Dual Credit Enrollment: Increasing Post-Secondary Success for Students

 

By Dr. Kristina Kommander-Salazar,

Walatowa High Charter School/IAIA Adjunct Professor

 

Benefits of Dual Credit

Post-secondary access for students has become a significant goal for educational institutions around the nation. The emergence and implementation of dual credit opportunities is a novel way in which states are attempting to prepare their students to enter post-secondary educational institutions. Dual enrollment programs are identified as education-accelerated programs that provide high school students access to college level courses. Exam-based programs include programs such as Advanced Placement and International Baccalaureate initiatives where high school students must earn appropriate scores on course exams in order to earn college credits for the courses.

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Exhibitions at the Museum of Contemporary Native Arts

The IAIA Museum of Contemporary Native Arts (MoCNA) is the country’s only museum for exhibiting, collecting and interpreting the most progressive work of contemporary Native artists. MoCNA is dedicated solely to advancing the scholarship, discourse and interpretation of contemporary Native art for regional, national and international audiences. As such, it stewards the National Collection of Contemporary Native Art, 7,500 artworks in all media created in 1962 or later. MoCNA is at the forefront of contemporary Native art presentation and strives to be flexible, foresighted and risk-taking in its exhibitions and programs. MoCNA is located in the heart of downtown Santa Fe, New Mexico.

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Big Company Expansion and New Jobs in Bernalillo

By Tiffany Avery
Director of Marketing & Communications

 

Amfabsteel, Inc. announced today that they are expanding their operations in Bernalillo, adding 43 new positions. Under the same ownership, Phat Steel, Inc. announced they are also growing, adding 20 jobs. These hires will more than double the size of the companies.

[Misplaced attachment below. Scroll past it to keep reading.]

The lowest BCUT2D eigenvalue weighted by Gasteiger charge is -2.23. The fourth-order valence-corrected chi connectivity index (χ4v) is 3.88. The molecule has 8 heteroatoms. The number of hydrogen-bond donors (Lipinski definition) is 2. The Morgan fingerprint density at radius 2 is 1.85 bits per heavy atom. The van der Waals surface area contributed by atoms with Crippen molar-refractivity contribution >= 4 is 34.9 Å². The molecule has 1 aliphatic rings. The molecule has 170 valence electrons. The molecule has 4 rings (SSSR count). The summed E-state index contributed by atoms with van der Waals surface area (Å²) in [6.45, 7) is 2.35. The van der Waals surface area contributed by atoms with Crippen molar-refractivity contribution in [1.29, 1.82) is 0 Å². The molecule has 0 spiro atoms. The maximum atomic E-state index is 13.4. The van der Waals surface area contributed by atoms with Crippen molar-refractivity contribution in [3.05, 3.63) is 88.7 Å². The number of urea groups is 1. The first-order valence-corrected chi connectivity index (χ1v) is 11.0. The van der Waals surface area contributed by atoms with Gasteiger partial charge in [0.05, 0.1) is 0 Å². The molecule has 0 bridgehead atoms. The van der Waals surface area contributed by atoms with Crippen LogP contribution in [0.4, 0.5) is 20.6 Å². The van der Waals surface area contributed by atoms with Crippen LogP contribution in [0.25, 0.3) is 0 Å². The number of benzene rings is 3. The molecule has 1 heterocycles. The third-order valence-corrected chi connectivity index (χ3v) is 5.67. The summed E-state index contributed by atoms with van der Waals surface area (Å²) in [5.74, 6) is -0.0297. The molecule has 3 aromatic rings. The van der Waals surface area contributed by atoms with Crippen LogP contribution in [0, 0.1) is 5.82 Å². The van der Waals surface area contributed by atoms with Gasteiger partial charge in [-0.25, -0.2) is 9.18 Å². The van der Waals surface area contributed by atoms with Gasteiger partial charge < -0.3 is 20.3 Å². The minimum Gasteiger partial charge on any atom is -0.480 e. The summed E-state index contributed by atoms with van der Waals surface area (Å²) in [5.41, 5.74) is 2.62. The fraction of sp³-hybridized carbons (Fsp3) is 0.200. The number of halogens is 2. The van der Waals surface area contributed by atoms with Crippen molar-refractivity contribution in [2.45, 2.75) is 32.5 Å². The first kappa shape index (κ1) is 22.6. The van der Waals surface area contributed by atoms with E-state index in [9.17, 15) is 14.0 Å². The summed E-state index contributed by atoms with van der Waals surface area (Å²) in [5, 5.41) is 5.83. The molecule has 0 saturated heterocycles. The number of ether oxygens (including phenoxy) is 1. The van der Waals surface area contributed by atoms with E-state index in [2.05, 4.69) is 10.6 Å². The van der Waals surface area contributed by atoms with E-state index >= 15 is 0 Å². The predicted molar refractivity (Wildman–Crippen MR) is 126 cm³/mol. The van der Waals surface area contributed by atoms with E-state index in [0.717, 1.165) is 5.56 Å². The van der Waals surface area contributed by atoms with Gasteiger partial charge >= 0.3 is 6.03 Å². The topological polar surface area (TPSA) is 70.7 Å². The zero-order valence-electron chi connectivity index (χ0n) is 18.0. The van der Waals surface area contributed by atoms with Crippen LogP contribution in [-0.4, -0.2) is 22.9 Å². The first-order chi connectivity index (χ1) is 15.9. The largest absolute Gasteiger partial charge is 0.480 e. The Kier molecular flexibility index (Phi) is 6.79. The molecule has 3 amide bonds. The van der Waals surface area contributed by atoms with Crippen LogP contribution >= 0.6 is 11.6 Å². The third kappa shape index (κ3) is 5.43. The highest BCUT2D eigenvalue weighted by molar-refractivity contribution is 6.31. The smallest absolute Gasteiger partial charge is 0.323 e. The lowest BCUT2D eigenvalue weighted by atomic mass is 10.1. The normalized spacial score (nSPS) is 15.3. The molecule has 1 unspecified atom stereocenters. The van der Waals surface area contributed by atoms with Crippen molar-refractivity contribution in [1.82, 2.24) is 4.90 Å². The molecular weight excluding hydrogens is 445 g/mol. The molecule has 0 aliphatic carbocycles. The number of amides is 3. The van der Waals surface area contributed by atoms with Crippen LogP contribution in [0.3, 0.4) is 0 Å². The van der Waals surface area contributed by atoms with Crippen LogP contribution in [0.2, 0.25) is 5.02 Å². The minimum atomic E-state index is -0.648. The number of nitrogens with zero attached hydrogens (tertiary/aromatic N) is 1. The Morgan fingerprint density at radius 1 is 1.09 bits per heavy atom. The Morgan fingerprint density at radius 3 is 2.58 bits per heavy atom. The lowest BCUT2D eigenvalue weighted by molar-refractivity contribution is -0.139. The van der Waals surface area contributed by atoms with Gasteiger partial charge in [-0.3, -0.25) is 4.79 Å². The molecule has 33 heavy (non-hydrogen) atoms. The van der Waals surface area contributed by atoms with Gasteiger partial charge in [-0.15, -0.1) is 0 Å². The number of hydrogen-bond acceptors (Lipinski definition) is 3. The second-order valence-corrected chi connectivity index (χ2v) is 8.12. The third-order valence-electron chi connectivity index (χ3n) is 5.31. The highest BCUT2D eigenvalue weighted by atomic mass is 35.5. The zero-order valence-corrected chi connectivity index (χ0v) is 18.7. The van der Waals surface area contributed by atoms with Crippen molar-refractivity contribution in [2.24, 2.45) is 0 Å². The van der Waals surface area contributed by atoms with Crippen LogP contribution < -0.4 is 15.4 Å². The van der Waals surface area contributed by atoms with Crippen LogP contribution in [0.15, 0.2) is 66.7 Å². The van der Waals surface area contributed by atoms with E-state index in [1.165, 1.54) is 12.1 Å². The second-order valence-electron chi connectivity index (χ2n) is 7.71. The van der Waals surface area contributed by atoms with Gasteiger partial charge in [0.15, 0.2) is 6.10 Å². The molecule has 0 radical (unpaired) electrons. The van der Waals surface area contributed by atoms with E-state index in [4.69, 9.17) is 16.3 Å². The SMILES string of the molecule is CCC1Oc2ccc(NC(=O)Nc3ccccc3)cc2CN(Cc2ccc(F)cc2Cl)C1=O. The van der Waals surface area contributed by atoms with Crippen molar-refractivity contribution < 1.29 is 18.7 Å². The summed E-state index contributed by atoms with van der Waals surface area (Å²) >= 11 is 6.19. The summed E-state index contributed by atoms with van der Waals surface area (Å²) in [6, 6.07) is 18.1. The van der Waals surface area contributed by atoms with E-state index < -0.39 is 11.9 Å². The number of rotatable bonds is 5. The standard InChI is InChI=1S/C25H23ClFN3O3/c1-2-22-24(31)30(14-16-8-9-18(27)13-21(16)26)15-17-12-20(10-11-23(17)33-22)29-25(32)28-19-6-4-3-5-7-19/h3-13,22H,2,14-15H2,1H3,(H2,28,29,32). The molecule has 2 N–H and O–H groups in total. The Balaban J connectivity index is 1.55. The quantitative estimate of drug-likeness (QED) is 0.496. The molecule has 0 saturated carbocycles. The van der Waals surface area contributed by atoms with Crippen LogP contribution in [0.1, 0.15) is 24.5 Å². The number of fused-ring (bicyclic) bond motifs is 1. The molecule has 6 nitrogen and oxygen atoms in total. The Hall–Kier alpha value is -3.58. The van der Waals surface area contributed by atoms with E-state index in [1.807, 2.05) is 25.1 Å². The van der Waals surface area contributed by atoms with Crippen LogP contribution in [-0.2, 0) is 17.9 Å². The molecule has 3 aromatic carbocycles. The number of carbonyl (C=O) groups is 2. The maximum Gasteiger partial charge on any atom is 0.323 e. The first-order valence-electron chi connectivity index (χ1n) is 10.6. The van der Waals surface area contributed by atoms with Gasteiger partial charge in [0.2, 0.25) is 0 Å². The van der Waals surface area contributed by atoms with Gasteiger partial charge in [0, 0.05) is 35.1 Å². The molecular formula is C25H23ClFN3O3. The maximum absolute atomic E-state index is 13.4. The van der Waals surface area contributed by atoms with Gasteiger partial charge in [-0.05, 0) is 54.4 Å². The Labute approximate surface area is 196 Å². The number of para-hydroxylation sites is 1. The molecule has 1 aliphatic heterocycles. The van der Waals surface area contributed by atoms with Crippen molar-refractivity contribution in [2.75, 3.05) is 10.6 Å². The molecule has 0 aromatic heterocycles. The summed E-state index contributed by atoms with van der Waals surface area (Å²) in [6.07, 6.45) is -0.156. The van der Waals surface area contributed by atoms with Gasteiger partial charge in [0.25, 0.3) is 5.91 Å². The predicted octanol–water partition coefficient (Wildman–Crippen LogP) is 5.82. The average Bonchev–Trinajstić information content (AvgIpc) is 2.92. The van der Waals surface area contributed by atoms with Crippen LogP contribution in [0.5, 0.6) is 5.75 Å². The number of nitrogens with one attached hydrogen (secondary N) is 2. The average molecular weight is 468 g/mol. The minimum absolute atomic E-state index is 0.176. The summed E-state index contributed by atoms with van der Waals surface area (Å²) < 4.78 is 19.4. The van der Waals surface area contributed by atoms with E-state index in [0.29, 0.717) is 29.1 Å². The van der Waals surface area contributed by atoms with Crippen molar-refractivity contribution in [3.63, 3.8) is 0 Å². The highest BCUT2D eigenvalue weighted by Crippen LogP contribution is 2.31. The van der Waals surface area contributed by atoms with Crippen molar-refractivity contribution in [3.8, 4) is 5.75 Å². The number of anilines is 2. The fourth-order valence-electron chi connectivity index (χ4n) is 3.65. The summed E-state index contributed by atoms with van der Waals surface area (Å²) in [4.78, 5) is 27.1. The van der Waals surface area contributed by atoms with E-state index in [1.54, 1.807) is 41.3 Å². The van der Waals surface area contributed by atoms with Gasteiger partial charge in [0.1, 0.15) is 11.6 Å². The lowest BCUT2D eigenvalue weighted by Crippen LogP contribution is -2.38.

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2017 Tax Filing Season Opens

Internal Revenue Service

 

The Internal Revenue Service said that it successfully started accepting and processing 2016 federal individual income tax returns on schedule. More than 153 million returns are expected to be filed this year.

People have until Tuesday, April 18, 2017 to file their 2016 returns and pay any taxes due. The deadline is later this year due to several factors. The usual April 15 deadline falls on Saturday this year, which would normally give taxpayers until at least the following Monday. However, Emancipation Day, a D.C. holiday, is observed on Monday, April 17, giving taxpayers nationwide an additional day to file. By law, D.C. holidays impact tax deadlines for everyone in the same way federal holidays do. Taxpayers requesting an extension will have until Monday, Oct. 16, 2017 to file.

 

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Ethics Commission Key Priority for New Mexico

 

By Dede Feldman

 

Rep. Jim Dines (R-Bernalillo) yesterday introduced HJR 8, a proposed constitutional amendment that would establish an independent ethics commission with teeth and transparency. The bill is co-sponsored by a group of southern New Mexico legislators, Sen. Jeff-Steinborn (D-Dona Ana), Rep. Nathan Small (D-Dona Ana), and Rep. Bill McCamley (D-Dona Ana).

 

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Jemez Valley Public Schools District Calendar Reminders

 

By Joline Cruz-Madalena, Programs Coordinator for Indian Education

Jemez Valley Public Schools

 

JVPS Initiatives – Update

Warrior News.  In an effort to keep families and communities informed the District submits monthly articles to the Red Rocks Reporter, T’siya Roadrunner, Jemez Thunder, and Jemez Post.  In addition to this community outreach, the District has started Warrior News (on-line newsletter) which is accessible through the District and schools’ websites.  The District appreciates the opportunity and will continue to submit monthly articles to the printed publications to get news to our families and communities.

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The New Order

By R.W.

Opinion

Well, today was a big day. Most presidential inaugurations are historic events, but this one today was special, perhaps even an epoch changing event. Trump, the minority president (who lost the popular vote, and won the electoral college vote by a squeaker) spoke to the sparse crowd of upturned white faces  in Washington’s mall: